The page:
For Immediate Release 





Portrait Art: The New D&I Business Tool


Diversity & Inclusion Leaders Giving Office Walls, Boardrooms a Facelift



HALIFAX, Nova Scotia, Canada — These days, diversity and inclusion (D&I) is a business imperative for companies. 

A Nova Scotia-based business is offering companies a new kind of D&I tool: Great Women portrait art. 

“In today’s hyper-competitive economic environment, organizations must evolve to succeed. Companies already use standard business tools – mission statements, logos, annual reports – to communicate what is valued. Now, they’re being invited to try a new creative tool,” says Great Women Productions (GWP) owner Jo Napier, who collaborates with her clients to create portraits of pioneering ‘great women’ whose ground-breaking work relates to their company or its values. 

Portrait art isn’t really a new business tool - it has always been used to reflect legacy and values.  Napier says “now is the right time” to use portrait art as a business tool: to, creatively and atmospherically, “invite Great Women into the room.” Why now? 

“Because D&I leaders are looking beyond their D&I compliance goals; they’re looking for ways to embed D&I into their office cultures. And now is the time companies need to create inclusive-feeling work cultures - or risk losses… in market share, in their pools of candidates, even in profits.  Great Women Portrait art can help them evidence something organizations are doing, every day, to make women feel they belong.” 


Diversity Training: Does It Change Mindsets?


The data shows diverse, inclusive organizations aren’t just better places to work – they work better - and that an inclusive-feeling work culture is something that is expected today by the new generation of employees. 

A 2021 report interviewing D&I leaders (Addressing Diversity and Inclusion: Going Beyond the Benchmark - Workplace Intelligence, Oracle) reveals 70 % of the new generation want to work for a company that reflects a genuine commitment to inclusion.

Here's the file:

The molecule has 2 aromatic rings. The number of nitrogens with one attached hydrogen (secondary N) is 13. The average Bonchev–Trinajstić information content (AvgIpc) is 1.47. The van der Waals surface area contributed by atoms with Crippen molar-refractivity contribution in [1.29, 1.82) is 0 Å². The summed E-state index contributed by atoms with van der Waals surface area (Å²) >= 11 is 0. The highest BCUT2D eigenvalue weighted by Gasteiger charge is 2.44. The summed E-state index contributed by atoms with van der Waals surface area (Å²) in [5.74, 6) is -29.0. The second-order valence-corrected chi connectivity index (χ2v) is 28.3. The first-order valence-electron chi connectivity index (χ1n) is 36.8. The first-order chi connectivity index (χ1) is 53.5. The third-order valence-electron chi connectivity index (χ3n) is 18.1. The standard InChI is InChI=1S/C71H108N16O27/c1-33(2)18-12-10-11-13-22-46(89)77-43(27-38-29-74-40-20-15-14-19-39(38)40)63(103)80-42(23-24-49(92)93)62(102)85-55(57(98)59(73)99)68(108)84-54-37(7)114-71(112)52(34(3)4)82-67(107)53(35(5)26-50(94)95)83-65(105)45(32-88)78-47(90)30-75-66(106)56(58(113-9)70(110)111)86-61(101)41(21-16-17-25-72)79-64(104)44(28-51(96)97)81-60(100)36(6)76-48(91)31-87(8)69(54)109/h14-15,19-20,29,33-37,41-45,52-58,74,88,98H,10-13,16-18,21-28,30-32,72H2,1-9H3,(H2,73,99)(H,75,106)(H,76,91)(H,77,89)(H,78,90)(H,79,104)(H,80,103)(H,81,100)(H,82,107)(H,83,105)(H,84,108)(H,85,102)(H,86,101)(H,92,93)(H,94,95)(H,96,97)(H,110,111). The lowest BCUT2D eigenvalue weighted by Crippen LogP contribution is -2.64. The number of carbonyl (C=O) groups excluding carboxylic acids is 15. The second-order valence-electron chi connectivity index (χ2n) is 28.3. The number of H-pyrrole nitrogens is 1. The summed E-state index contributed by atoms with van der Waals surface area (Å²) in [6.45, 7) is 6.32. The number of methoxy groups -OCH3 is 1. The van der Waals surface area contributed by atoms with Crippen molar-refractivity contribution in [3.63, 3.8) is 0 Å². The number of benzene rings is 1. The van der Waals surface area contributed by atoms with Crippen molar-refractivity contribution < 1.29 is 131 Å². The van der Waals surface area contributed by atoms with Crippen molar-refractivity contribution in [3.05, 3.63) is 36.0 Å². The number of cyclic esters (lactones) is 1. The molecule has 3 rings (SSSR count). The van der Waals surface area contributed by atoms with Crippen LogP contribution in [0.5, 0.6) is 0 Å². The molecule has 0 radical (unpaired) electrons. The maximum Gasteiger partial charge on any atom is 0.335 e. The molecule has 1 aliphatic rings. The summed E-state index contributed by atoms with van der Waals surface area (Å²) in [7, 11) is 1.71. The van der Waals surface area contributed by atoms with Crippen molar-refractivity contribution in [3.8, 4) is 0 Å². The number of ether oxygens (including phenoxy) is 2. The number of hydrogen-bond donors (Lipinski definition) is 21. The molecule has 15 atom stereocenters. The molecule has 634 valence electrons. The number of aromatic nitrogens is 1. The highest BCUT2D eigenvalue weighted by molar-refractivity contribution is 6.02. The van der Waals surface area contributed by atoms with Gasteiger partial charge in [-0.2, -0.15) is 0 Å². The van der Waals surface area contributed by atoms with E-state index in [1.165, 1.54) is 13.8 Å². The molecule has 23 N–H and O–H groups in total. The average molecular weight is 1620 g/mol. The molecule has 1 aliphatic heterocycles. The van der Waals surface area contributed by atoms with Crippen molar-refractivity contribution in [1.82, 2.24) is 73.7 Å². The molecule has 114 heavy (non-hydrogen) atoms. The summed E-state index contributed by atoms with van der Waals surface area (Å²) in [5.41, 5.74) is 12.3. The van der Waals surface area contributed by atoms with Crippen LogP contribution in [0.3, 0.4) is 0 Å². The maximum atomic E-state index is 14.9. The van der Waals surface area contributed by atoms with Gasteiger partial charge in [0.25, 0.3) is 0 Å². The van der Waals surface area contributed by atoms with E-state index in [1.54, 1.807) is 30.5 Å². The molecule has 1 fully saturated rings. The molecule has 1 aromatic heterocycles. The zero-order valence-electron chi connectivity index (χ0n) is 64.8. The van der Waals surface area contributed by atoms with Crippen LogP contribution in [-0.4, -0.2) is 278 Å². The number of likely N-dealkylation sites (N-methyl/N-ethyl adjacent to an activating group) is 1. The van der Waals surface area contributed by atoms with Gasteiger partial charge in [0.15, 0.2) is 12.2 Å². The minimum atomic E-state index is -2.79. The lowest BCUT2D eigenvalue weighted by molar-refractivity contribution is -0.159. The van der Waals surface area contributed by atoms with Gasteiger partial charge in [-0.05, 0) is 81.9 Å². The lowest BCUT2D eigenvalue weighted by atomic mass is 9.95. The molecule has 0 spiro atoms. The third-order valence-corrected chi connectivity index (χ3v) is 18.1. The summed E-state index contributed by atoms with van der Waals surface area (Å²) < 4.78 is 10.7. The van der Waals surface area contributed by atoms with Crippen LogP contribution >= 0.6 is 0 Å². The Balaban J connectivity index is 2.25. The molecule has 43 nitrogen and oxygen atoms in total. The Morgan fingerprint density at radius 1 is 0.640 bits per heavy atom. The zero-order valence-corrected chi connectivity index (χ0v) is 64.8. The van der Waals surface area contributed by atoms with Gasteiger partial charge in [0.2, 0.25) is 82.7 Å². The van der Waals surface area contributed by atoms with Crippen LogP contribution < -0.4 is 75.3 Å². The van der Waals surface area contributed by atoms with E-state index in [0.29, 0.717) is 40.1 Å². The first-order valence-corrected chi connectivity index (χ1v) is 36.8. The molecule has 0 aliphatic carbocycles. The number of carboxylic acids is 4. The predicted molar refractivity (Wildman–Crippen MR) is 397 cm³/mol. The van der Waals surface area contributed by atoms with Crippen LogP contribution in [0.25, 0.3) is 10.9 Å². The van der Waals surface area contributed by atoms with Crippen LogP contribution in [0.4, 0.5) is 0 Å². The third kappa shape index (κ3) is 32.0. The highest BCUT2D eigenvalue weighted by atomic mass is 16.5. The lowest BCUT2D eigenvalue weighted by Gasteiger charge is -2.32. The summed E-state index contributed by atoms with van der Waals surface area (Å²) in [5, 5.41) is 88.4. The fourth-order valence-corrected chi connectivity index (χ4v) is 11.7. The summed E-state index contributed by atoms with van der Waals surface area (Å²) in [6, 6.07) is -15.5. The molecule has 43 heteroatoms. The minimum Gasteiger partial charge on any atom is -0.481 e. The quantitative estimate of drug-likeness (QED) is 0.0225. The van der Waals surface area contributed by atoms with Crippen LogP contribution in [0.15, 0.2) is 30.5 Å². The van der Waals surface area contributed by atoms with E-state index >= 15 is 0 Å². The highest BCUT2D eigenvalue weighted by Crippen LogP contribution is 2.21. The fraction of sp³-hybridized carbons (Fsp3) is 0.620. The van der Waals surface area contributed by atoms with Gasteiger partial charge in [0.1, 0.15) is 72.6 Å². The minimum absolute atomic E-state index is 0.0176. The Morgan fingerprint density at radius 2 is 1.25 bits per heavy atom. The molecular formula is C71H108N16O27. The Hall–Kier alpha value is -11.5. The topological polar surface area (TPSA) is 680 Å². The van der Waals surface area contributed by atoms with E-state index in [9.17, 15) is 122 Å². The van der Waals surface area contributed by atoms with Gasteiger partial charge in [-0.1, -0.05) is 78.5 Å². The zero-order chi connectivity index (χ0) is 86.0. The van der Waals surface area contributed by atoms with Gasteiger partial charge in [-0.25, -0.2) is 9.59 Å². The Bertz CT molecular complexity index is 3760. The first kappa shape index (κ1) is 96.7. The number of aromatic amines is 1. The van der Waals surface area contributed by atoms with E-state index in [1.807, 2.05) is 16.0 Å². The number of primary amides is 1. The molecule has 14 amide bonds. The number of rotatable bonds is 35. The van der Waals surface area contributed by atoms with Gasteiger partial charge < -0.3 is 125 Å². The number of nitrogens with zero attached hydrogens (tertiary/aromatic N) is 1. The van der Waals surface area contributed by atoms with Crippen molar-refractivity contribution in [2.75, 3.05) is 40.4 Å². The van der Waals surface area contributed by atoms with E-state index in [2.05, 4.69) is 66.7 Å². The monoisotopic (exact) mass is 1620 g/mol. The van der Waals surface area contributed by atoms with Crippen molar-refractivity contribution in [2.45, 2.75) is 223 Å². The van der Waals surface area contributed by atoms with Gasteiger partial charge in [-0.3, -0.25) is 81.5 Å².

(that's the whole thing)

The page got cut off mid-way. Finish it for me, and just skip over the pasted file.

U.S. corporations spend $8 billion annually on diversity training but the research shows a dearth of evidence as to whether they really work. Work done by behavioural scientists reveals that a key issue centers on whether diversity training actually change mindsets. 

Meanwhile, research by behavioural scientists - as captured in the book What Works: Gender Equality By Design author and Harvard academic Iris Bohnet reveals that easy-to-implement, cost-effective ‘design interventions’ can actually change mindsets.

And: updating the portraits hanging in hallways, offices and boardrooms is an example of a simple design intervention.

“Portraits are a portal to what is possible for employees. If the portraits that hang in an office are only of male leaders, what does that say

– and how does that impact the employees?” 


Cultures of Inclusion: Attract, and Retain, Top Talent 

Corporate leaders often agree that D&I is about four elements: winning in the marketplace; leveraging talent to yield the best performance; creating a high-culture for high-performance talent; and making progress over time, not overnight. 

As part of that strategy, companies may soon be updating their art to foster a sense of inclusion and belonging among their valued talent base. 






Great Women Productions (GWP)

Great Women Productions is a women-owned Canadian business based in Halifax, Nova Scotia that creates portrait art and products which reflect the female face of innovation.




For more information contact:

Jo Napier, Great Women Productions


[email protected]